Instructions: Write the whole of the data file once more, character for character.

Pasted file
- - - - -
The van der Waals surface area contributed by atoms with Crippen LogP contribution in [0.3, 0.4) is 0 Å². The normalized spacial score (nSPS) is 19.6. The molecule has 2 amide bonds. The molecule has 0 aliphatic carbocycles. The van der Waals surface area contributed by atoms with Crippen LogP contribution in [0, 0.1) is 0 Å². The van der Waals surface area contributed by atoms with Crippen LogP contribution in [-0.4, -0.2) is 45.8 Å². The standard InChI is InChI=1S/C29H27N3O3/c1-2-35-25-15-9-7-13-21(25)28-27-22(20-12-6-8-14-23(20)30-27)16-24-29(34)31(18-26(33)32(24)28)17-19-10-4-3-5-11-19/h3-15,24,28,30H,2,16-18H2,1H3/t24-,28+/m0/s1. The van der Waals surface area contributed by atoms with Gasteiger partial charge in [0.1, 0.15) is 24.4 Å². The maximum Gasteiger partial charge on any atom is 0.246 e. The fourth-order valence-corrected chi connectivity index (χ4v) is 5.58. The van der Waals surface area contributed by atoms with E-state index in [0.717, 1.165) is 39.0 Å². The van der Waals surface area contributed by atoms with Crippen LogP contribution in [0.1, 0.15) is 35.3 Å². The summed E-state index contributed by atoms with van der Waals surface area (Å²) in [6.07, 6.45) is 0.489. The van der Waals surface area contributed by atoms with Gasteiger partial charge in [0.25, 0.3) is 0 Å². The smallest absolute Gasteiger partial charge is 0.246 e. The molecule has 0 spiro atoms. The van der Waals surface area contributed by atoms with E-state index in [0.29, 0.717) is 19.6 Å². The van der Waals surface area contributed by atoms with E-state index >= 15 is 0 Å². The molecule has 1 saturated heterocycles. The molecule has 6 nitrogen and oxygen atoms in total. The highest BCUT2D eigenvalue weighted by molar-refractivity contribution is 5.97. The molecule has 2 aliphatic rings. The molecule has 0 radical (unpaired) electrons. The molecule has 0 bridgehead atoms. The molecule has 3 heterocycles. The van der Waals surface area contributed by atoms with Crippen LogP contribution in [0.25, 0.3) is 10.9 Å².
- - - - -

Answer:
The van der Waals surface area contributed by atoms with Crippen LogP contribution in [0.3, 0.4) is 0 Å². The normalized spacial score (nSPS) is 19.6. The molecule has 2 amide bonds. The molecule has 0 aliphatic carbocycles. The van der Waals surface area contributed by atoms with Crippen LogP contribution in [0, 0.1) is 0 Å². The van der Waals surface area contributed by atoms with Crippen LogP contribution in [-0.4, -0.2) is 45.8 Å². The standard InChI is InChI=1S/C29H27N3O3/c1-2-35-25-15-9-7-13-21(25)28-27-22(20-12-6-8-14-23(20)30-27)16-24-29(34)31(18-26(33)32(24)28)17-19-10-4-3-5-11-19/h3-15,24,28,30H,2,16-18H2,1H3/t24-,28+/m0/s1. The van der Waals surface area contributed by atoms with Gasteiger partial charge in [0.1, 0.15) is 24.4 Å². The maximum Gasteiger partial charge on any atom is 0.246 e. The fourth-order valence-corrected chi connectivity index (χ4v) is 5.58. The van der Waals surface area contributed by atoms with E-state index in [0.717, 1.165) is 39.0 Å². The van der Waals surface area contributed by atoms with Crippen LogP contribution in [0.1, 0.15) is 35.3 Å². The summed E-state index contributed by atoms with van der Waals surface area (Å²) in [6.07, 6.45) is 0.489. The van der Waals surface area contributed by atoms with Gasteiger partial charge in [0.25, 0.3) is 0 Å². The smallest absolute Gasteiger partial charge is 0.246 e. The molecule has 0 spiro atoms. The van der Waals surface area contributed by atoms with E-state index in [0.29, 0.717) is 19.6 Å². The van der Waals surface area contributed by atoms with E-state index >= 15 is 0 Å². The molecule has 1 saturated heterocycles. The molecule has 6 nitrogen and oxygen atoms in total. The highest BCUT2D eigenvalue weighted by molar-refractivity contribution is 5.97. The molecule has 2 aliphatic rings. The molecule has 0 radical (unpaired) electrons. The molecule has 0 bridgehead atoms. The molecule has 3 heterocycles. The van der Waals surface area contributed by atoms with Crippen LogP contribution in [0.25, 0.3) is 10.9 Å².